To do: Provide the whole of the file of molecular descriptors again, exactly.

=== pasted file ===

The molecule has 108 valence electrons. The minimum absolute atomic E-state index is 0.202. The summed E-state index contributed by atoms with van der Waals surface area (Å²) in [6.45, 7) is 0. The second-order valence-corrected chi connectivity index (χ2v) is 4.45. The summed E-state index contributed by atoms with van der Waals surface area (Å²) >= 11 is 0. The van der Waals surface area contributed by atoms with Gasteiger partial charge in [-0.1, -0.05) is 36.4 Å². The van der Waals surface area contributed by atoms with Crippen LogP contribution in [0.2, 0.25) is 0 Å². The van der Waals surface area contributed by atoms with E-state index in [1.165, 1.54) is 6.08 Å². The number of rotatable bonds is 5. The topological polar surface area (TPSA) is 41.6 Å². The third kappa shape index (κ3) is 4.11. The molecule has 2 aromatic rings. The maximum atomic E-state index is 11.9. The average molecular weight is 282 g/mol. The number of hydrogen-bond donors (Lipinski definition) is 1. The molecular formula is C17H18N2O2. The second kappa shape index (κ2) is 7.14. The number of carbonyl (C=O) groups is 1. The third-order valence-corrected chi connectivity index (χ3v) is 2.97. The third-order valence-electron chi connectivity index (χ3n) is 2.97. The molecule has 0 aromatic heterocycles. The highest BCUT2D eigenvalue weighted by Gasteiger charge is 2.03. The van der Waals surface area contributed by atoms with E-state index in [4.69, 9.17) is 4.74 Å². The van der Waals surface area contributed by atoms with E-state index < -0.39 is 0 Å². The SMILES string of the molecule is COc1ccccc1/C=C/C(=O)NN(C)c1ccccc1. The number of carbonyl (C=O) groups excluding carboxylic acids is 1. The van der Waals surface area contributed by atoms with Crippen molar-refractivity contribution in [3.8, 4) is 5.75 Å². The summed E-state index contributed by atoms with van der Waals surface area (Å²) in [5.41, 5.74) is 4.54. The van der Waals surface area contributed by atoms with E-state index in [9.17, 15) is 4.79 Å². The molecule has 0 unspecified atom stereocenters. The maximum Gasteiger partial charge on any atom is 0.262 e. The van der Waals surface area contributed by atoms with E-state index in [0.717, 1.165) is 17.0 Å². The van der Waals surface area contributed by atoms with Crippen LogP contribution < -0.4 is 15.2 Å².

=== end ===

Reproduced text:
The molecule has 108 valence electrons. The minimum absolute atomic E-state index is 0.202. The summed E-state index contributed by atoms with van der Waals surface area (Å²) in [6.45, 7) is 0. The second-order valence-corrected chi connectivity index (χ2v) is 4.45. The summed E-state index contributed by atoms with van der Waals surface area (Å²) >= 11 is 0. The van der Waals surface area contributed by atoms with Gasteiger partial charge in [-0.1, -0.05) is 36.4 Å². The van der Waals surface area contributed by atoms with Crippen LogP contribution in [0.2, 0.25) is 0 Å². The van der Waals surface area contributed by atoms with E-state index in [1.165, 1.54) is 6.08 Å². The number of rotatable bonds is 5. The topological polar surface area (TPSA) is 41.6 Å². The third kappa shape index (κ3) is 4.11. The molecule has 2 aromatic rings. The maximum atomic E-state index is 11.9. The average molecular weight is 282 g/mol. The number of hydrogen-bond donors (Lipinski definition) is 1. The molecular formula is C17H18N2O2. The second kappa shape index (κ2) is 7.14. The number of carbonyl (C=O) groups is 1. The third-order valence-corrected chi connectivity index (χ3v) is 2.97. The third-order valence-electron chi connectivity index (χ3n) is 2.97. The molecule has 0 aromatic heterocycles. The highest BCUT2D eigenvalue weighted by Gasteiger charge is 2.03. The van der Waals surface area contributed by atoms with E-state index in [4.69, 9.17) is 4.74 Å². The van der Waals surface area contributed by atoms with E-state index < -0.39 is 0 Å². The SMILES string of the molecule is COc1ccccc1/C=C/C(=O)NN(C)c1ccccc1. The number of carbonyl (C=O) groups excluding carboxylic acids is 1. The van der Waals surface area contributed by atoms with Crippen molar-refractivity contribution in [3.8, 4) is 5.75 Å². The summed E-state index contributed by atoms with van der Waals surface area (Å²) in [5.41, 5.74) is 4.54. The van der Waals surface area contributed by atoms with E-state index in [9.17, 15) is 4.79 Å². The molecule has 0 unspecified atom stereocenters. The maximum Gasteiger partial charge on any atom is 0.262 e. The van der Waals surface area contributed by atoms with E-state index in [0.717, 1.165) is 17.0 Å². The van der Waals surface area contributed by atoms with Crippen LogP contribution < -0.4 is 15.2 Å².